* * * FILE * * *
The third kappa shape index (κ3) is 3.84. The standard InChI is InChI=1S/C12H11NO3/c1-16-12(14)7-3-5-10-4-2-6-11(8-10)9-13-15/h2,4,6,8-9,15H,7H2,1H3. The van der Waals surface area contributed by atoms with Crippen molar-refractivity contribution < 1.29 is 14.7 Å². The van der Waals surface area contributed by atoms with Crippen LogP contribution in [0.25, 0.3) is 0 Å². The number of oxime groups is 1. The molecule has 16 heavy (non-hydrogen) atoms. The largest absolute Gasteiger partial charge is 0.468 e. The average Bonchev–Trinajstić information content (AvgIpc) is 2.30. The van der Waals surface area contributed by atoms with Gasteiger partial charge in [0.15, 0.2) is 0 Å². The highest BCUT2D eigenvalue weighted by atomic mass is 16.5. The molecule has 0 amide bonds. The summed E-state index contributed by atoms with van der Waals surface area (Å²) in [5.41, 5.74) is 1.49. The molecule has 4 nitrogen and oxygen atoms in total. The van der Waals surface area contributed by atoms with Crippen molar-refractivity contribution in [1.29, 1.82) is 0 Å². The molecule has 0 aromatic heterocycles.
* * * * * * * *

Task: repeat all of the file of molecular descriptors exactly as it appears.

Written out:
The third kappa shape index (κ3) is 3.84. The standard InChI is InChI=1S/C12H11NO3/c1-16-12(14)7-3-5-10-4-2-6-11(8-10)9-13-15/h2,4,6,8-9,15H,7H2,1H3. The van der Waals surface area contributed by atoms with Crippen molar-refractivity contribution < 1.29 is 14.7 Å². The van der Waals surface area contributed by atoms with Crippen LogP contribution in [0.25, 0.3) is 0 Å². The number of oxime groups is 1. The molecule has 16 heavy (non-hydrogen) atoms. The largest absolute Gasteiger partial charge is 0.468 e. The average Bonchev–Trinajstić information content (AvgIpc) is 2.30. The van der Waals surface area contributed by atoms with Gasteiger partial charge in [0.15, 0.2) is 0 Å². The highest BCUT2D eigenvalue weighted by atomic mass is 16.5. The molecule has 0 amide bonds. The summed E-state index contributed by atoms with van der Waals surface area (Å²) in [5.41, 5.74) is 1.49. The molecule has 4 nitrogen and oxygen atoms in total. The van der Waals surface area contributed by atoms with Crippen molar-refractivity contribution in [1.29, 1.82) is 0 Å². The molecule has 0 aromatic heterocycles.